Hohri’s belief in social justice for minorities, reinforced by his Methodist faith, led him to join the civil-rights movement in the 1960s. He took part in the March Against Fear through Mississippi in 1966 and calls it “one of the few times I felt good about being an American.” Through his church, he became active in protests against the Vietnam war. Encouraged by the success of the black civil-rights movement and by new research on the Japanese-American internment, Hohri moved on to Japanese-American causes in the 1970s. He first participated in a campaign to win a presidential pardon for Iva Toguri, one of the several women known as “Tokyo Rose” who broadcast from Japan during World War II. Toguri, an American citizen who always claimed that the broadcasts were not intended to aid the enemy, was convicted of treason after the war but later pardoned by President Gerald Ford.

In 1979, Hohri urged the Japanese American Citizens League (JACL)–the oldest and largest organization of Japanese-Americans in the United States, with both a national and local groups–to press for redress legislation. (The Evacuation Claims Act of 1948 had provided a total of $37 million in compensation to Japanese-Americans, but that covered only a fraction of their losses. It has been estimated that, in 1983 dollars, total property loss to internees was $2-$6 billion.) The group’s leadership backed away from its previous support for such a bill, saying that, given the conservative fiscal climate in the country, it had no chance of passing. Undeterred, Hohri and his supporters urged Mike Lowry, a Democratic representative from Washington, to introduce a redress bill. That legislation died in committee.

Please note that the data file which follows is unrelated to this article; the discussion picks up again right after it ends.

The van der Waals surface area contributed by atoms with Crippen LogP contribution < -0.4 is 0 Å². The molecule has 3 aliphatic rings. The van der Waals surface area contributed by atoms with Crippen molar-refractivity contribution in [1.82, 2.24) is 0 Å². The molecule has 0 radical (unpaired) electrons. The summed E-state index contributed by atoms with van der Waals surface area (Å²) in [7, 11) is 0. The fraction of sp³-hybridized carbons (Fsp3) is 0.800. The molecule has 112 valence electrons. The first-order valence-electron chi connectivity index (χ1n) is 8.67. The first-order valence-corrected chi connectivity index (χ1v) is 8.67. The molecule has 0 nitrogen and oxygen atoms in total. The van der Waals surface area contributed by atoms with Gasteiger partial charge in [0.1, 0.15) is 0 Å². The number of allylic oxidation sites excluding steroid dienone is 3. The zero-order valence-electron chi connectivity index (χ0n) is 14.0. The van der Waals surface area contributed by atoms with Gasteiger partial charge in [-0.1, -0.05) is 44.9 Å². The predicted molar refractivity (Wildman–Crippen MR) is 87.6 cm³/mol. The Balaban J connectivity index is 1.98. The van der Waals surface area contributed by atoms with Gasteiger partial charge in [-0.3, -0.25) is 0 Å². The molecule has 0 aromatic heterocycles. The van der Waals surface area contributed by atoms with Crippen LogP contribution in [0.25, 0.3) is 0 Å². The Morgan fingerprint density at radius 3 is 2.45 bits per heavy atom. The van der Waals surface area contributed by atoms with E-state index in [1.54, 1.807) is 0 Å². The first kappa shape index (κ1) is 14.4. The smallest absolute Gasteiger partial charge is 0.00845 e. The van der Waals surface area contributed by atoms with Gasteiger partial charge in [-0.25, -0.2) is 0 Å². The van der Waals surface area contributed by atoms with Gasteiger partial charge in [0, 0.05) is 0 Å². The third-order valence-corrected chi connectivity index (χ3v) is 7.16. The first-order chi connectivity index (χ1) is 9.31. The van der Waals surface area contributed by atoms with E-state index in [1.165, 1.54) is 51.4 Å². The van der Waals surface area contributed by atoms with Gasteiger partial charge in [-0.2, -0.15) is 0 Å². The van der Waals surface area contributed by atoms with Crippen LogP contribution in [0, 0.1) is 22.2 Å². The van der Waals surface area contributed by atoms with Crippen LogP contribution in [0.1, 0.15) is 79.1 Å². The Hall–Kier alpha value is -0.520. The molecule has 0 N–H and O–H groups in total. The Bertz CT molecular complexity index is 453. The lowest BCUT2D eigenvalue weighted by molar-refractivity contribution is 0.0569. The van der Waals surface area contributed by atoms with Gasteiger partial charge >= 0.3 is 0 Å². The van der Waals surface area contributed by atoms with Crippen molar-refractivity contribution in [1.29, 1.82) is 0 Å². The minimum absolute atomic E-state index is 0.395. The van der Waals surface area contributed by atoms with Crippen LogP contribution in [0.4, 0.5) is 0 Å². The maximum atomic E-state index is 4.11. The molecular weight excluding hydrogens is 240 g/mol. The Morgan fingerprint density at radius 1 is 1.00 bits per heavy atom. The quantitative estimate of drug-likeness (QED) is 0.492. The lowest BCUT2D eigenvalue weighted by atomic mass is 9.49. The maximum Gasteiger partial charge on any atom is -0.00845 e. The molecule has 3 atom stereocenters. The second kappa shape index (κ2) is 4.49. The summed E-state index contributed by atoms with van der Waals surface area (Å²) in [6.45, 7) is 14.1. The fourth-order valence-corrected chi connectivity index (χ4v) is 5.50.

In 1980, Congress, following a suggestion by the national JACL, formed a commission to investigate the causes of the internment. Hohri criticized this commission as unnecessary, arguing that the injustice done to Japanese-Americans was already documented and the only logical step was redress.

The JACL leadership’s timid approach to redress was particularly disturbing to Hohri because he saw in it echoes of the Organization’s cooperation with the government during World War II. During the war, JACL leaders urged Japanese-Americans to cooperate with the government. They disavowed those Japanese-Americans who made legal challenges to the internment. They urged those resisting the draft in protest of the internment to carry out their military duty.

As Hohri writes, “In the earlier period [World War II], most Japanese-Americans were unaware of decisions being made on their behalf [by the JACL]. We hardly knew about the constitutional test cases, the substantial draft resistance, and the implications of JACL’s opposition to these actions. But in 1979, we were better informed. . . . We were not about to repeat the mistakes of World War II.”